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MOCA Launches New Virtual Art Aviators Program for Children with Autism Spectrum Disorder

MOCA Launches New Virtual Art Aviators Program for Children with Autism Spectrum Disorder

April 28, 2021 // by MOCA Staff

made possible Through a partnership with the North Florida School for Special Education, plus in-person Family Workshops return this fall

Art Aviators (young boy finger painting)


This spring, MOCA Jacksonville partnered with the North Florida School for Special Education (NFSSE) and delivered Art Aviators programs to hundreds of students through a contract with The Kennedy Center. For over a decade, the museum has served over a thousand families with our Art Aviators program, an educational initiative designed for children with Autism Spectrum Disorders (ASD) and other exceptionalities. While children with ASD struggle with verbal communication, social relations, and sensory development, creative art-making activities enable them to foster new means of self-expression and communication. MOCA's program operates in two formats: monthly Family Workshops and in partnership with schools to serve large groups of students. Both programs incorporate gallery tours of MOCA's current exhibitions, hands-on art lessons, and sensory activities.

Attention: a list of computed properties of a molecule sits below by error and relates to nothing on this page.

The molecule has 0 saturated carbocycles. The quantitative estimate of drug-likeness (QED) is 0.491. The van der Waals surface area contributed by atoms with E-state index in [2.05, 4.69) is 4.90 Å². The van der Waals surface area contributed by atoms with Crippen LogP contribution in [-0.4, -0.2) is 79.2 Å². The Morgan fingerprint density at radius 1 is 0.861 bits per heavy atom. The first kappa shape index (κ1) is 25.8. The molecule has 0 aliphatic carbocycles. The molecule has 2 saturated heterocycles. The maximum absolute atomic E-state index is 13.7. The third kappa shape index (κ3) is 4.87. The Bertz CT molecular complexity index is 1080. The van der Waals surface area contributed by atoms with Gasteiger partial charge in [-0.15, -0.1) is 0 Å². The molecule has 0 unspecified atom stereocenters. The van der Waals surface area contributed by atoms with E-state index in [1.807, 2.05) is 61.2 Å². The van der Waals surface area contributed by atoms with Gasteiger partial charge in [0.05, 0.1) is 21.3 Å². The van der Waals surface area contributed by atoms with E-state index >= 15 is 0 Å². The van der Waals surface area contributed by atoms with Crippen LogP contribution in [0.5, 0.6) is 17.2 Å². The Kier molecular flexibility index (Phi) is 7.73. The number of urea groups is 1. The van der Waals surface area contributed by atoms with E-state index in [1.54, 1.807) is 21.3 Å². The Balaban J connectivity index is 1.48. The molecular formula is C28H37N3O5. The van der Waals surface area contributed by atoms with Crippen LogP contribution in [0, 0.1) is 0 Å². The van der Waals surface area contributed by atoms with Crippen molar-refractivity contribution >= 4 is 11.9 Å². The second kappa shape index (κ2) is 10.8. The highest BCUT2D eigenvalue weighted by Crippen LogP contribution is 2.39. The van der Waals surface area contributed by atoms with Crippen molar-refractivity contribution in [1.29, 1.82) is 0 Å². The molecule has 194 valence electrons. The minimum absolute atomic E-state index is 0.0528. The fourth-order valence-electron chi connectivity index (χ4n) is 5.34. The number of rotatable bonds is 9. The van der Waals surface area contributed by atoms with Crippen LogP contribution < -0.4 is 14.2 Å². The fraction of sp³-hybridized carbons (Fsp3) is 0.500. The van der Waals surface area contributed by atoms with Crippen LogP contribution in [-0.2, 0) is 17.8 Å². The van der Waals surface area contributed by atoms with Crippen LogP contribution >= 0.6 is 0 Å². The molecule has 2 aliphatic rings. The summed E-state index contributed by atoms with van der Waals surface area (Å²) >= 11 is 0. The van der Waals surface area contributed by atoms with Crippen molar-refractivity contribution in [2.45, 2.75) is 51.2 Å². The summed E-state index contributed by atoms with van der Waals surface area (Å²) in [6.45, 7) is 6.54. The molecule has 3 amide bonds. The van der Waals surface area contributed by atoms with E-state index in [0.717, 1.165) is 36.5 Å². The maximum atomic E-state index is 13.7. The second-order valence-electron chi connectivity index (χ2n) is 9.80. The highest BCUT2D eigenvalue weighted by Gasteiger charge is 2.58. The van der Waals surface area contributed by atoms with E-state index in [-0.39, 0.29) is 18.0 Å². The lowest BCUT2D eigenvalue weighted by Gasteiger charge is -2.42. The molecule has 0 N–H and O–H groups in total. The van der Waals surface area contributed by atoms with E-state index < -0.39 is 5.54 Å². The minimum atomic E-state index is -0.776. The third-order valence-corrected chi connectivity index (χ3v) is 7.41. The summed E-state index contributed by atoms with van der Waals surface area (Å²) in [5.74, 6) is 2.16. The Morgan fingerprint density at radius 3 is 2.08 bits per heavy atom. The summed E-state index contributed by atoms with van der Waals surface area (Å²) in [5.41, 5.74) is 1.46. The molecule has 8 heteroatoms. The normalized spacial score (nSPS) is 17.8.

The students of NFSSE participated a pilot of a virtual rendition of the Art Aviators program, which included a tour of the museum, art kits designed specifically to meet children's needs, a dynamic art activity and a sensory sculpture. MOCA hopes to continue this partnership with NFSSE for the next school year in 2021 - 2022 to provide dynamic special education art programs for their students.

We are also excited to announce that in the fall, the museum will again provide monthly in-person Art Aviator Family Workshops. These workshops work to bring children and their parents or caregivers, and siblings together by helping them explore processes and mediums that can be overwhelming or difficult to execute in a home setting. The lessons are designed to be easy to replicate, so if there is something that sticks it can easily be incorporated at home.

“We have heard from many Art Aviators families that they have introduced a material or process at home that they were first exposed to during a program,” says Kiersten Barnes, J. Wayne and Delores Barr Weaver Educator for Family and Children's Programs. “For example, we introduced a lesson with salt dough and there was a boy that loved sculpting with it. During the next session, the boy told us that his family recreated the recipe at home, and he even tricked someone in his family into thinking it was a sugar cookie dough! This family was able to take home a really simple lesson that can be used again and again as a tactile sensory experience.”

Art Aviators (long shot family and Tony)


Unlike many programs that are designed just for children with exceptionalities, Art Aviators Family Workshops bring the entire family together providing the opportunity for families within the ASD community to meet and connect. Not only do the students get the opportunity to learn and open up, but caregivers also often find enjoyment in participating in the projects themselves. The program provides the chance to have fun and be creative in a low stakes environment where the caregivers and children can bond. Plus, the families often bond with each other. “We have witnessed caregivers talk about their child's diagnosis with ASD, talk about their experience with schooling, and share resources with each other to be better connected with the ASD community in Jacksonville,” Barnes says.